Brooklyn Center Mayor Mike Elliott Says It's 'Not Safe To Drive in Minnesota' While Black

The mayor of Brooklyn Center, Minnesota, has said it is time for a "reckoning" on policing because "it's not safe to drive in Minnesota while you're Black."

Protests erupted in the city, a suburb of Minneapolis, after a police officer fatally shot Daunte Wright, a 20-year-old Black man, during a traffic stop on April 11. The officer, Kim Potter, resigned and has since been charged with second-degree manslaughter.

Around 10 miles from where Wright was shot dead, jurors in the trial of Derek Chauvin—the former Minneapolis officer accused of murdering George Floydbegan deliberations after hearing closing arguments on Monday.

In an appearance on CNN's The Situation Room later in the day, Mayor Mike Elliott said his city is preparing for protests once the verdict in the trial comes down.

It is not safe to drive in Minnesota while you are black.

No community in the United States should have to suffer this way. I was glad to join @wolfblitzer a little bit ago to talk about the pain our community is going through right now. We need change NOW. #DaunteWright

— Mayor Mike Elliott (@mayor_elliott) April 19, 2021

"We're ready to keep the peace in our community, but, at the same time, make sure that we're providing space for protesters to protest and express their constitutional right to gather and deliver their demands, deliver their grievances to the government," Elliott told Wolf Blitzer.

Blitzer then brought up Minnesota Lt. Governor Peggy Flanagan's recent statement, in which she said she was "grappling with the stark reality: Minnesota is a place where it is not safe to be Black."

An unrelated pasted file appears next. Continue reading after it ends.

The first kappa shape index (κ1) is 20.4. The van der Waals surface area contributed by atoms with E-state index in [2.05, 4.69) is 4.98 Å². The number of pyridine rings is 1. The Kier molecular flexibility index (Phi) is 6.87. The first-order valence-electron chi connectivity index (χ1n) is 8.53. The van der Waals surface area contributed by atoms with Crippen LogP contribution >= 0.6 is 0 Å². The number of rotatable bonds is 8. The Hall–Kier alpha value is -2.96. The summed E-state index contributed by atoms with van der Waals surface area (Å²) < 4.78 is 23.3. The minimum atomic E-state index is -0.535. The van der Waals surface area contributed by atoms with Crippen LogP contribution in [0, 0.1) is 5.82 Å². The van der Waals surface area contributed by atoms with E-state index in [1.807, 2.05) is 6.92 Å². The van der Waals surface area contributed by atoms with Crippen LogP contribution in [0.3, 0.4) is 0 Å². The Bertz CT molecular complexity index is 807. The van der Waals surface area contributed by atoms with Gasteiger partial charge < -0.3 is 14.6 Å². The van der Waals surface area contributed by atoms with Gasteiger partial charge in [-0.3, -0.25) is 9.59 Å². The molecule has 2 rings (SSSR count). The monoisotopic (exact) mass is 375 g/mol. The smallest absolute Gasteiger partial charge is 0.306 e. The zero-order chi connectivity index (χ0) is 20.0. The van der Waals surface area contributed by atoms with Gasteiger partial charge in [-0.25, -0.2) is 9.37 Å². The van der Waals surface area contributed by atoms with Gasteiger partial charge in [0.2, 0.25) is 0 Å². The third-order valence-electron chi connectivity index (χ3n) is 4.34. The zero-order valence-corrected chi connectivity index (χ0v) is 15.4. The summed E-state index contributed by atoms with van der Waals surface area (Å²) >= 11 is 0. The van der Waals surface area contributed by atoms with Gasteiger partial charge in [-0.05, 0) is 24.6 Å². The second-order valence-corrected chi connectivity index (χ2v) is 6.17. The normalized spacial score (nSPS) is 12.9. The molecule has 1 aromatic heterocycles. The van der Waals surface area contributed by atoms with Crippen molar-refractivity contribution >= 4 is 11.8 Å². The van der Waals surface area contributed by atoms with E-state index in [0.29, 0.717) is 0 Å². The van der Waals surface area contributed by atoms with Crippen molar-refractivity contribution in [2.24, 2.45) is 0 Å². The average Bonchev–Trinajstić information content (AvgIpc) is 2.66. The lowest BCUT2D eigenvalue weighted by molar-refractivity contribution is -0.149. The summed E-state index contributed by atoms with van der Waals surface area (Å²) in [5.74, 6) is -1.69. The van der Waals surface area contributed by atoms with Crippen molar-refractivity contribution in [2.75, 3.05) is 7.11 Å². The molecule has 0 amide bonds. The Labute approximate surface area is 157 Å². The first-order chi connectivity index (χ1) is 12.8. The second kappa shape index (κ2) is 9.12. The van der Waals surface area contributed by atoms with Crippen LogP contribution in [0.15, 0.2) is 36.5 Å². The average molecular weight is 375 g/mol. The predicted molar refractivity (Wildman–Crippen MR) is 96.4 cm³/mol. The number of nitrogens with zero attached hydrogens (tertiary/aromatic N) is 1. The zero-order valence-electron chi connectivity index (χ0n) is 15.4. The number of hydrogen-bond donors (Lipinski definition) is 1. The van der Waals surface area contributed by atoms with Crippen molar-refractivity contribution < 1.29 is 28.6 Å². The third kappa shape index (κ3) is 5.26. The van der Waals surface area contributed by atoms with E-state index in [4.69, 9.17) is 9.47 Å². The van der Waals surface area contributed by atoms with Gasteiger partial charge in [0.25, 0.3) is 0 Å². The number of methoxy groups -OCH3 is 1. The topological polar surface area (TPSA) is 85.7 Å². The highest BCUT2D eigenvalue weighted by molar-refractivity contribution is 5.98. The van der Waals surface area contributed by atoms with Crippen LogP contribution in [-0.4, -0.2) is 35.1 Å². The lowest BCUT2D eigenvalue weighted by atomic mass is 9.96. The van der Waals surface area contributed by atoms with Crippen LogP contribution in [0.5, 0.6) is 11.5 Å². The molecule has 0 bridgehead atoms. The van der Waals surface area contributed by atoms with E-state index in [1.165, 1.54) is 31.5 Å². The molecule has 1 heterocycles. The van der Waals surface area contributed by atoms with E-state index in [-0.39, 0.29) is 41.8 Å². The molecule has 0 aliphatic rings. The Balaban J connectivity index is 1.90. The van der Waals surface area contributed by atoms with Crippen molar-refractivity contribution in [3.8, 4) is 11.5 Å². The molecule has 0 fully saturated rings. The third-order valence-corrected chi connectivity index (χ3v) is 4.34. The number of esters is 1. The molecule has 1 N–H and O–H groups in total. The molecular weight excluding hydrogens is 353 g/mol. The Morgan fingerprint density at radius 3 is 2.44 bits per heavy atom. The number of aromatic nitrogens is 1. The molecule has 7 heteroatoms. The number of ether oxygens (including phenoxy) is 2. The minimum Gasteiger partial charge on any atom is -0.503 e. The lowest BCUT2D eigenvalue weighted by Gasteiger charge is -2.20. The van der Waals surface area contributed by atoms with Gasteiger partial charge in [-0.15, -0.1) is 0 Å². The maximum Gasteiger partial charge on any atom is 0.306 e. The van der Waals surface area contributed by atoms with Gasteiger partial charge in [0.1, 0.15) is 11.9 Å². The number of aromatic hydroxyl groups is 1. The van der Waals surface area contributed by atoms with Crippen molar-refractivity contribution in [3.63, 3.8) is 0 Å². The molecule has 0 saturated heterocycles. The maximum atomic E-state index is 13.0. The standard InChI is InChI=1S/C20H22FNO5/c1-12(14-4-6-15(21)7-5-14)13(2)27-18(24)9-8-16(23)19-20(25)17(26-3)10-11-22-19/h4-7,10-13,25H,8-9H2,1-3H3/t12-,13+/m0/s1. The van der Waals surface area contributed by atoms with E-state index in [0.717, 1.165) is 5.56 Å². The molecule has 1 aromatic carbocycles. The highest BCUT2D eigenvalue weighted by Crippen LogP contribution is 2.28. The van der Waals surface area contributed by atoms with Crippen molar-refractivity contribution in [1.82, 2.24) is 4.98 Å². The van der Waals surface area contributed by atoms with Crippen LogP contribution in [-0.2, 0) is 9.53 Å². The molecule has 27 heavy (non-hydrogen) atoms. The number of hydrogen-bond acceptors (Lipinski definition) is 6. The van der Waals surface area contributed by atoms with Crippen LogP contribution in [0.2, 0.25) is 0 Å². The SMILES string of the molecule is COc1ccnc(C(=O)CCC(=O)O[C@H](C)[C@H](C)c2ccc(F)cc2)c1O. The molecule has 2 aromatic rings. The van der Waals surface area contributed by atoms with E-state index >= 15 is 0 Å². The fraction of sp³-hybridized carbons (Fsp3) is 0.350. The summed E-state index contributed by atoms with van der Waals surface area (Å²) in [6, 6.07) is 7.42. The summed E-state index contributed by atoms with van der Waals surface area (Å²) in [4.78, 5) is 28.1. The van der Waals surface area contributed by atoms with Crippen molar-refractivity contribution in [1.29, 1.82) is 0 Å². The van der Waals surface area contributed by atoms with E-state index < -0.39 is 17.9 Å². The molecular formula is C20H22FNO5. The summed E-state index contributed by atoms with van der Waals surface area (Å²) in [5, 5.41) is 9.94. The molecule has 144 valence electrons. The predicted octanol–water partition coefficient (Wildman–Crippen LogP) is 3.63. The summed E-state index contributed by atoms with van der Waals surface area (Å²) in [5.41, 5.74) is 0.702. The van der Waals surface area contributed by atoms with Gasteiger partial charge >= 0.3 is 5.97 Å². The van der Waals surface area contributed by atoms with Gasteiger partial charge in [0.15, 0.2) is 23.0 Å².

"Is she right?" Blitzer asked.

"She's absolutely right, Wolf," Elliott, who is Black, responded.

"This is something that people in my community have been grappling with for a very long time. It's not safe to drive in Minnesota while you're Black."

He went on: "If we see police behind us, we're afraid. We're trembling.

"It's not safe to drive in Minnesota while you're Black," says Brooklyn Center Mayor Mike Elliott.

"If we see police behind us, we're afraid. We're trembling. That is a kind of terror that no citizen of the United States should ever have to face."

— The Situation Room (@CNNSitRoom) April 19, 2021

"That is a kind of terror that no citizen of the United States should ever have to face. It's constant. It's ever-present. And so it's something that must change," he added.

Elliott went on to detail his own experiences of racial profiling.

He recalled a time when he and a friend were the only Black kids playing in a park.

"Out of nowhere, we had police officers come and pick the two of us up out of the group of our friends and put us in the back of a squad, take us," he said. "And we were shown to someone in a window to be identified as perhaps potentially criminals or something like that."

Brooklyn Center mayor Mike Elliott
Mike Elliott, the mayor of Brooklyn Center speaks at the Brooklyn Center Police Station after a police officer shot and killed a Black man in Brooklyn Center, Minneapolis, Minnesota on April 12, 2021. Kerem Yucel/AFP via Getty Images

He added: "I have had officers almost throw me off my bike just coming back from biking down the parkway, saying that someone called and said they saw their neighbor's back door open and saw me riding down the sidewalk, down the street, and thought maybe, for some reason, I had burglarized their neighbor's home, which, of course, was not possible, because I was wearing shorts and a T-shirt."

Describing such experiences as "traumatic," Elliott said it was time "for us as a country to come together and once and for all resolve this problem."

He said: "This happens all the time here in Minnesota, and I believe it happens all over the country. This is real. It's time for a reckoning."

He said he was "very disappointed" that the Minnesota State Legislature failed to pass meaningful reform after Floyd's killing.

"Until we do, these problems are going to continue to happen. We need real reform and we need it now," he said.

He called for policies to be implemented on the local, regional and state levels—and said the George Floyd Justice in Policing Act "needs to be passed" by Congress.

"It needs to happen now. There's no reason that we should be waiting," he added.